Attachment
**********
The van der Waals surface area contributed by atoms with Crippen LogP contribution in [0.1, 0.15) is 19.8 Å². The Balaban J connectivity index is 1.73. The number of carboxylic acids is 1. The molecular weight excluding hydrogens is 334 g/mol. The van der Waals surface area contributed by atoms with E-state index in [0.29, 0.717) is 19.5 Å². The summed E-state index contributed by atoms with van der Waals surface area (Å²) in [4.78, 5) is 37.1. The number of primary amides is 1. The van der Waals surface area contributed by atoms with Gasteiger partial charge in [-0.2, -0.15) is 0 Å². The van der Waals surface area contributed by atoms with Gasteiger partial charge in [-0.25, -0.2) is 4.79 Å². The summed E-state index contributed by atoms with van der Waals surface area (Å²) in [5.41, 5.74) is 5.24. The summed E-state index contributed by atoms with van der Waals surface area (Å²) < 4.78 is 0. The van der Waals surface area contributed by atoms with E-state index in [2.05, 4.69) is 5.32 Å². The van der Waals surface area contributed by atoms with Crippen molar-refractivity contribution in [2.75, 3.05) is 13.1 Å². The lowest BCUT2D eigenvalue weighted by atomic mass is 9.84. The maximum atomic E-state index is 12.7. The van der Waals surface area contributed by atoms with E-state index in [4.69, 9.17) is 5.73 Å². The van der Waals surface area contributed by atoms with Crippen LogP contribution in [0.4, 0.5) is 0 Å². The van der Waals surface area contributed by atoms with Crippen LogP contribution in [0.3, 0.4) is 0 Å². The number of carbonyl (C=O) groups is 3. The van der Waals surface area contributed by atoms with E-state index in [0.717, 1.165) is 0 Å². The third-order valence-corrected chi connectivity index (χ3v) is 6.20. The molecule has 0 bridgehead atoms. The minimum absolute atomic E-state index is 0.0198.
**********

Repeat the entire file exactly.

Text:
The van der Waals surface area contributed by atoms with Crippen LogP contribution in [0.1, 0.15) is 19.8 Å². The Balaban J connectivity index is 1.73. The number of carboxylic acids is 1. The molecular weight excluding hydrogens is 334 g/mol. The van der Waals surface area contributed by atoms with E-state index in [0.29, 0.717) is 19.5 Å². The summed E-state index contributed by atoms with van der Waals surface area (Å²) in [4.78, 5) is 37.1. The number of primary amides is 1. The van der Waals surface area contributed by atoms with Gasteiger partial charge in [-0.2, -0.15) is 0 Å². The van der Waals surface area contributed by atoms with Gasteiger partial charge in [-0.25, -0.2) is 4.79 Å². The summed E-state index contributed by atoms with van der Waals surface area (Å²) in [5.41, 5.74) is 5.24. The summed E-state index contributed by atoms with van der Waals surface area (Å²) < 4.78 is 0. The van der Waals surface area contributed by atoms with E-state index in [2.05, 4.69) is 5.32 Å². The van der Waals surface area contributed by atoms with Crippen molar-refractivity contribution in [2.75, 3.05) is 13.1 Å². The lowest BCUT2D eigenvalue weighted by atomic mass is 9.84. The maximum atomic E-state index is 12.7. The van der Waals surface area contributed by atoms with E-state index in [4.69, 9.17) is 5.73 Å². The van der Waals surface area contributed by atoms with Crippen LogP contribution in [0.4, 0.5) is 0 Å². The van der Waals surface area contributed by atoms with Crippen LogP contribution in [0.3, 0.4) is 0 Å². The number of carbonyl (C=O) groups is 3. The van der Waals surface area contributed by atoms with E-state index in [0.717, 1.165) is 0 Å². The third-order valence-corrected chi connectivity index (χ3v) is 6.20. The molecule has 0 bridgehead atoms. The minimum absolute atomic E-state index is 0.0198.